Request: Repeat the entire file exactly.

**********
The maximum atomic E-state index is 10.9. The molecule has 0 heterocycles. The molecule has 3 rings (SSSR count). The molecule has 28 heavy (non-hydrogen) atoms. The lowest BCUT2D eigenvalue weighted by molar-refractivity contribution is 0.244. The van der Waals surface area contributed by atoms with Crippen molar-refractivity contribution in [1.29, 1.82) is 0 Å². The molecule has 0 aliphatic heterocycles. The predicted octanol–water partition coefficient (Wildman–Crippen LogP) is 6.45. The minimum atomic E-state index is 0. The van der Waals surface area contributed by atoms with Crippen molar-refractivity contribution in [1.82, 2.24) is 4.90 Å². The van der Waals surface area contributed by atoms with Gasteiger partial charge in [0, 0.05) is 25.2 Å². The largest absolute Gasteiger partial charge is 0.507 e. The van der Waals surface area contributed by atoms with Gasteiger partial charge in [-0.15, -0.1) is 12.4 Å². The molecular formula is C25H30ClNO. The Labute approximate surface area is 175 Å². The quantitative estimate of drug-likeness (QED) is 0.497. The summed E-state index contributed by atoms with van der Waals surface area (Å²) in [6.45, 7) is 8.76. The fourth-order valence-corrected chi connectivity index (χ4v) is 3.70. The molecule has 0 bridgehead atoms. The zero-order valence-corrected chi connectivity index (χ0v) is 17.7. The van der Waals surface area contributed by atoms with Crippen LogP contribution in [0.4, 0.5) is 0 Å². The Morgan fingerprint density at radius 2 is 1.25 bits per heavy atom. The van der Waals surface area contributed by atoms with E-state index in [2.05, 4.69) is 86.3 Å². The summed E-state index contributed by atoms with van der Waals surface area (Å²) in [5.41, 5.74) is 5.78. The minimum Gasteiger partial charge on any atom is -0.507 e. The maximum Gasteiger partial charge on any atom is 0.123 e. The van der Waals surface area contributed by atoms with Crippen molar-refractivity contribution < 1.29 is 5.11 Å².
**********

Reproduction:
The maximum atomic E-state index is 10.9. The molecule has 0 heterocycles. The molecule has 3 rings (SSSR count). The molecule has 28 heavy (non-hydrogen) atoms. The lowest BCUT2D eigenvalue weighted by molar-refractivity contribution is 0.244. The van der Waals surface area contributed by atoms with Crippen molar-refractivity contribution in [1.29, 1.82) is 0 Å². The molecule has 0 aliphatic heterocycles. The predicted octanol–water partition coefficient (Wildman–Crippen LogP) is 6.45. The minimum atomic E-state index is 0. The van der Waals surface area contributed by atoms with Crippen molar-refractivity contribution in [1.82, 2.24) is 4.90 Å². The van der Waals surface area contributed by atoms with Gasteiger partial charge in [0, 0.05) is 25.2 Å². The largest absolute Gasteiger partial charge is 0.507 e. The van der Waals surface area contributed by atoms with Gasteiger partial charge in [-0.15, -0.1) is 12.4 Å². The molecular formula is C25H30ClNO. The Labute approximate surface area is 175 Å². The quantitative estimate of drug-likeness (QED) is 0.497. The summed E-state index contributed by atoms with van der Waals surface area (Å²) in [6.45, 7) is 8.76. The fourth-order valence-corrected chi connectivity index (χ4v) is 3.70. The molecule has 0 bridgehead atoms. The zero-order valence-corrected chi connectivity index (χ0v) is 17.7. The van der Waals surface area contributed by atoms with Crippen LogP contribution in [0.4, 0.5) is 0 Å². The Morgan fingerprint density at radius 2 is 1.25 bits per heavy atom. The van der Waals surface area contributed by atoms with E-state index in [2.05, 4.69) is 86.3 Å². The summed E-state index contributed by atoms with van der Waals surface area (Å²) in [5.41, 5.74) is 5.78. The minimum Gasteiger partial charge on any atom is -0.507 e. The maximum Gasteiger partial charge on any atom is 0.123 e. The van der Waals surface area contributed by atoms with Crippen molar-refractivity contribution < 1.29 is 5.11 Å².